An employee of a display company placards presidential candidates' official campaign posters in France.

Voting for the French presidential election will begin on 10 April.Credit: Philippe Lopez/AFP/Getty

Next week, France’s scientists will be among citizens at the ballot box to begin the process of choosing the country’s next president.

Opinion polls suggest that incumbent Emmanuel Macron, from the centrist party La République en Marche, will probably win the election: in opinion polls, he currently has a lead of around 9% over his closest rival, Marine Le Pen of the far-right Rassemblement National.

Macron’s manifesto promises to make research a national priority and to increase university autonomy. “We must continue to encourage basic research and boost innovation,” it says. “We will make France the world leader in research on climate warming and environmental transition.” Some scientists welcome these pledges, although others are more sceptical.

Le Pen’s programme mentions research in passing, promising to support basic science, research and development and innovation. The third-best-performing candidate in opinion polls, Jean-Luc Mélanchon of the far-left La France Insoumise, has pledged to abolish the current ten-year science plan (which is due to run until 2030), increase research budgets and launch a major plan to build and renovate laboratories and other university facilities.

Ahead of the first round of voting on 10 April, Nature spoke to three scientists in France about how science has fared under Macron’s leadership, and what their hopes are for the future.

Explore other worlds to inspire people

Susan Conway, planetary-science researcher at a lab jointly run by the University of Nantes and the French national research agency CNRS.

“I hope that research on space exploration and Earth observation will be high on the agenda for whoever wins the presidential election. Exploring other worlds inspires people and spurs technology innovations that would otherwise be missed. Satellites have revolutionized our understanding of climate change and have permitted rapid reaction to hurricanes, earthquakes, volcanic eruptions and other natural disasters.

“Overall, President Macron has been positive for science, and has fostered investments in energy, climate and biomedical research. He does not concentrate only on the research structures perceived as ‘excellent’ — in the past, this focus has poisoned relationships between French universities and among researchers. However, research funding in France is highly fractured and difficult to navigate, even from the inside. This complexity delayed funding for research during the COVID-19 pandemic.

“I welcome Macron’s plans to promote the space industry and more cutting-edge topics in higher education, should he win the election. As a female researcher, I would like to see more women in science and greater gender equality. On balance, I am optimistic about the research ecosystem in France. I was born and educated in the United Kingdom, but plan to spend the rest of my career in France, because of the stability and freedom working for the CNRS gives me.”

A decline in research funding

Bruno Canard, research director of a joint CNRS-Aix-Marseille University structural biology lab.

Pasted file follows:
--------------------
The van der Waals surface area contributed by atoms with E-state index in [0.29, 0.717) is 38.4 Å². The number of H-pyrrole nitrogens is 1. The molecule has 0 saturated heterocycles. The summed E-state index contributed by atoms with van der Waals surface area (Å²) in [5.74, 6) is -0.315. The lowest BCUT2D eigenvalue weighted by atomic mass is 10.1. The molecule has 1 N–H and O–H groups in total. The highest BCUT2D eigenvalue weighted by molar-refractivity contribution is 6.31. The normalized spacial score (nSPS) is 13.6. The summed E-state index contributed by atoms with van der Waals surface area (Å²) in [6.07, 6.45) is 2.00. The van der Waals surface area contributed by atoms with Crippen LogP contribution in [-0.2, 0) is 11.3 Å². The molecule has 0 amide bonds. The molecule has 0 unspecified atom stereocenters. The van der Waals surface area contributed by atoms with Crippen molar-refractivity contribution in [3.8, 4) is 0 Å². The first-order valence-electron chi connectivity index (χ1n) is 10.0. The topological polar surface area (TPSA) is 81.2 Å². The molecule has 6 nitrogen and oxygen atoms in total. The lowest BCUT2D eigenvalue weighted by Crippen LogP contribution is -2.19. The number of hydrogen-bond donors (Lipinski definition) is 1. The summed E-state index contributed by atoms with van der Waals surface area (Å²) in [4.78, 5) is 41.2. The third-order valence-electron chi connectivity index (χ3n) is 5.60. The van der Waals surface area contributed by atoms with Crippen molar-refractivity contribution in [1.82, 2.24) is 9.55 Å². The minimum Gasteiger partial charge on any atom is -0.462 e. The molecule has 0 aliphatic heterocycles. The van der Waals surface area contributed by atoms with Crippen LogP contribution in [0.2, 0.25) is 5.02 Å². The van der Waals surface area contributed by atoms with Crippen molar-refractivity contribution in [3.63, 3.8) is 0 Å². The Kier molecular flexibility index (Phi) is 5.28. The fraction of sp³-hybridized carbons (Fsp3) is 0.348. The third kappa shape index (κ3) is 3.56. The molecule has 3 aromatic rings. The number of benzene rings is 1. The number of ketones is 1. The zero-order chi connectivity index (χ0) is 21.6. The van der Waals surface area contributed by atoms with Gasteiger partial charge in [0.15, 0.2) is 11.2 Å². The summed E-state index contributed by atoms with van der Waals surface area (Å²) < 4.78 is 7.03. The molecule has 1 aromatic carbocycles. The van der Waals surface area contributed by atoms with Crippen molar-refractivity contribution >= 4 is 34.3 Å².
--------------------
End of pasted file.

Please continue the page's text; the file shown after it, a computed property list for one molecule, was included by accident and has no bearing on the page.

“For me, the top priority for the next five years should be the creation of a real research ministry in the government. The last time we had one was in 2002. Since then, research has been merged with higher education, technology or innovation.

“I would also like to see an end to the low-noise war between France’s research bodies, such as the CNRS, the biomedical research agency Inserm and the agricultural and environmental research agency Inrae, which report to different government departments.

Macron stresses university autonomy and project-driven research in his manifesto but says nothing about the lack of infrastructure and staff. Public research funding has continued to decline in real terms, and COVID-19 vaccines have been a fiasco. Other countries, including China, have moved in the opposite direction since the early 2000s by devoting unprecedented resources to research, because they realized its strategic importance internationally.

“Despite the erosion of French science over the past 20 years, I remain optimistic. There is a huge demand for science in France, and more people understand its role in combating the SARS-CoV-2 virus.”

A new road map for research?

Bernard Meunier, former president of the French Academy of Sciences and emeritus research director at the CNRS chemical coordination lab in Toulouse.

“This is the ninth French presidential election since I started working as a scientist in 1970. I always hope that the government will reduce the bureaucracy in research institutions such as universities, the National Research Agency ANR, the evaluation agency Hcéres, and leading public-research organizations such as the CNRS. One research minister, Thierry Mandon (who held the post from 2015 to 2017), tried to tackle the bureaucracy problem, unfortunately without success.

“Another of my hopes for the next five years is that there will be more funding for blue-skies research, which Macron does not quantify in his re-election platform. At the beginning of his term in office, Macron paid only lip service to science, and did little about it. That started to change when COVID-19 reached France at the beginning of 2020, but there still hasn’t been a massive impact on science funding. France should create a new road map for research.”

Interviews have been edited for length and clarity.

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